Movie Rental Industry – PESTEL Analysis
Intellectual property rights, copyrights, patents and laws may, at times, heavily effect this industry. Though changes in such areas of the laws are infrequent, firms may often get into legal battles over rights to movies or methods of selling those movies. As e-commerce becomes the chief conduit for renting movies, internet laws and patents may become crucial. For example, in 2006, Netflix sued Blockbuster for allegedly copying its on-line movie-rental business method. The two companies reached a settlement out of court, the details of which were never released. However, Blockbuster has closed down hundreds of brick-and-mortar stores over the last few years as it continues to develop business electronically.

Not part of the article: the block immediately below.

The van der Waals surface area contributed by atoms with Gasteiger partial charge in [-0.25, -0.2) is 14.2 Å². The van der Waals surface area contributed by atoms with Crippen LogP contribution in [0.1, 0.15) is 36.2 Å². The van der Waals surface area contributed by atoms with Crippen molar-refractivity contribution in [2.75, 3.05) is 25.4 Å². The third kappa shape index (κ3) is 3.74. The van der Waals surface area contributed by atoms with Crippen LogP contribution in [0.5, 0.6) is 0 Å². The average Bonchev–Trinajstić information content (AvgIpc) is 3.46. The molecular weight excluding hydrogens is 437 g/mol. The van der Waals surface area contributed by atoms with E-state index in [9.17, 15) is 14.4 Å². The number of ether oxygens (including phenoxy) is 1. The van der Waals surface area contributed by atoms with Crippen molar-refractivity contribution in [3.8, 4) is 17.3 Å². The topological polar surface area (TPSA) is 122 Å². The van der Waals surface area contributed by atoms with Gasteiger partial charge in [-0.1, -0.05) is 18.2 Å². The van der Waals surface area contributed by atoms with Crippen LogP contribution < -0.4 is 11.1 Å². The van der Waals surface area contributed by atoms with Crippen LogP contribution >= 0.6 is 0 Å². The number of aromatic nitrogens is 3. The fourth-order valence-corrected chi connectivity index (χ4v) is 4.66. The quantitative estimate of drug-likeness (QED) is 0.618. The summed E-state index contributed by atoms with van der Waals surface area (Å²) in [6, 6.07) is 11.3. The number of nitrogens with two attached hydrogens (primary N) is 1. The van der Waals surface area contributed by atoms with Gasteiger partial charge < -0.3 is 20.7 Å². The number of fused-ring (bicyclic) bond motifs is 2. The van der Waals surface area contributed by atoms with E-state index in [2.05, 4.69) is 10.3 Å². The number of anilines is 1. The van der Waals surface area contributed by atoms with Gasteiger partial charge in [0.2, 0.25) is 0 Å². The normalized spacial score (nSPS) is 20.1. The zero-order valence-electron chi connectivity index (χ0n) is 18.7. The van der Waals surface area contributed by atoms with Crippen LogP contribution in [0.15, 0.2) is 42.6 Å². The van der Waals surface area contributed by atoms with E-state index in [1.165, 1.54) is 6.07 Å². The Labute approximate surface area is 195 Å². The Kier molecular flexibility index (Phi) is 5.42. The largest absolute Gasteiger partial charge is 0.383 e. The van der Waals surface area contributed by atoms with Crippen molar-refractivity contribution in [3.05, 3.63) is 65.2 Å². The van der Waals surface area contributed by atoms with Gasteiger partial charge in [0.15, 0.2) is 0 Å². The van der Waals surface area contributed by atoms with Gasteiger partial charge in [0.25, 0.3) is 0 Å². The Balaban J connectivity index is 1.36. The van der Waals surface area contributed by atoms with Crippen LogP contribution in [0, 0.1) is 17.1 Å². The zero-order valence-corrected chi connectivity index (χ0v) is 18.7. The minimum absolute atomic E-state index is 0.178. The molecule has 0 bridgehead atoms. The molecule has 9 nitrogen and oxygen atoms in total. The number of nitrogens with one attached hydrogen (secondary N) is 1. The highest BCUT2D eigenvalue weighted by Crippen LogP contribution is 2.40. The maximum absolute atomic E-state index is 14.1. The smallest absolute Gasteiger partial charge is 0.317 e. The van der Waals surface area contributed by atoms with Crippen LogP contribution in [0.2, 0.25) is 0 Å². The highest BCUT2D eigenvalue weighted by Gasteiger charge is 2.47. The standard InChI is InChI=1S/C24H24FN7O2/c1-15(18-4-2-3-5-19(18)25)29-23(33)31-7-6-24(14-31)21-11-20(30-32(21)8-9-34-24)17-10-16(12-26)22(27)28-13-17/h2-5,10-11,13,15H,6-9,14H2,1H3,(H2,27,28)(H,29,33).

The WTO has declared the Internet to be a tax-free environment for delivering goods and services and declaring that no new tax policies be imposed on Internet commerce in order to develop a "uniform commercial code" for electronic commerce. This tax-free environment encourages the growth of e-commerce and was advocated by The Clinton Administration.
As the U.S. economy continues to crawl through a recession, expect consumer spending to fall. However, a downturn in the economy may not mean disaster for the movie rental industry. As movie ticket prices continue to go up, and with the convenience and affordability of renting on-line, it is possible that companies such as Net Flix could steal revenue away from the movie theatre industry.
As the U.S. and the rest of the world continue to develop technologically, e-commerce is likely to be on the rise. One could expect the movie rental industry to maintain revenue in the long haul as people continue to look to save time in how they rent and watch movies, especially for many Americans who are already stretched for time. Watching movies is, and has always been, a huge part of American culture and lifestyle. All people of...